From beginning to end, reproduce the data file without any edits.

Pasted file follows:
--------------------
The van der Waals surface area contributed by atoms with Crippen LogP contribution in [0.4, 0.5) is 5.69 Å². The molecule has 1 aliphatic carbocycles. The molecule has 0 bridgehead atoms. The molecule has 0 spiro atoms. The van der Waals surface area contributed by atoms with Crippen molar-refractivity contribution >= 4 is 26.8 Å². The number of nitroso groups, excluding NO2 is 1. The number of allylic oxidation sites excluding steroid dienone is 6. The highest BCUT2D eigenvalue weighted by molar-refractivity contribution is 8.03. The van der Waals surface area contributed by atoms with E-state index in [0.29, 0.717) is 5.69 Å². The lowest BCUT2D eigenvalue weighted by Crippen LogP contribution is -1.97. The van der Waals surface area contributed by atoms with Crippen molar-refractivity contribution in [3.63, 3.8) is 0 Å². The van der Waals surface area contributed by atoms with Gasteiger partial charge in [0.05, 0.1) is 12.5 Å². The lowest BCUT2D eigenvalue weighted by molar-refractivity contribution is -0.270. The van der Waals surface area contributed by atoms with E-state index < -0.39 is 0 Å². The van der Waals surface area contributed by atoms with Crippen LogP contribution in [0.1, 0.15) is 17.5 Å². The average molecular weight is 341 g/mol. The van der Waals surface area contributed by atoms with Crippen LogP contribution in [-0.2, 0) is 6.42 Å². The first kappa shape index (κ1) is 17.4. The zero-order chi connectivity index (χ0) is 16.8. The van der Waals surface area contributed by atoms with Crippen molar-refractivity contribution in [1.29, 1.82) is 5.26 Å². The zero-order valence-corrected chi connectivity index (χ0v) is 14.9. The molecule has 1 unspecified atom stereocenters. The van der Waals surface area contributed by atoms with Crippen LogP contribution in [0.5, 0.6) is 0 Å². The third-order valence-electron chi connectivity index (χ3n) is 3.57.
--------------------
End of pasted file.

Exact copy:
The van der Waals surface area contributed by atoms with Crippen LogP contribution in [0.4, 0.5) is 5.69 Å². The molecule has 1 aliphatic carbocycles. The molecule has 0 bridgehead atoms. The molecule has 0 spiro atoms. The van der Waals surface area contributed by atoms with Crippen molar-refractivity contribution >= 4 is 26.8 Å². The number of nitroso groups, excluding NO2 is 1. The number of allylic oxidation sites excluding steroid dienone is 6. The highest BCUT2D eigenvalue weighted by molar-refractivity contribution is 8.03. The van der Waals surface area contributed by atoms with E-state index in [0.29, 0.717) is 5.69 Å². The lowest BCUT2D eigenvalue weighted by Crippen LogP contribution is -1.97. The van der Waals surface area contributed by atoms with Crippen molar-refractivity contribution in [3.63, 3.8) is 0 Å². The van der Waals surface area contributed by atoms with Gasteiger partial charge in [0.05, 0.1) is 12.5 Å². The lowest BCUT2D eigenvalue weighted by molar-refractivity contribution is -0.270. The van der Waals surface area contributed by atoms with E-state index < -0.39 is 0 Å². The van der Waals surface area contributed by atoms with Crippen LogP contribution in [0.1, 0.15) is 17.5 Å². The average molecular weight is 341 g/mol. The van der Waals surface area contributed by atoms with Crippen LogP contribution in [-0.2, 0) is 6.42 Å². The first kappa shape index (κ1) is 17.4. The zero-order chi connectivity index (χ0) is 16.8. The van der Waals surface area contributed by atoms with Crippen molar-refractivity contribution in [1.29, 1.82) is 5.26 Å². The zero-order valence-corrected chi connectivity index (χ0v) is 14.9. The molecule has 1 unspecified atom stereocenters. The van der Waals surface area contributed by atoms with Crippen LogP contribution in [0.5, 0.6) is 0 Å². The third-order valence-electron chi connectivity index (χ3n) is 3.57.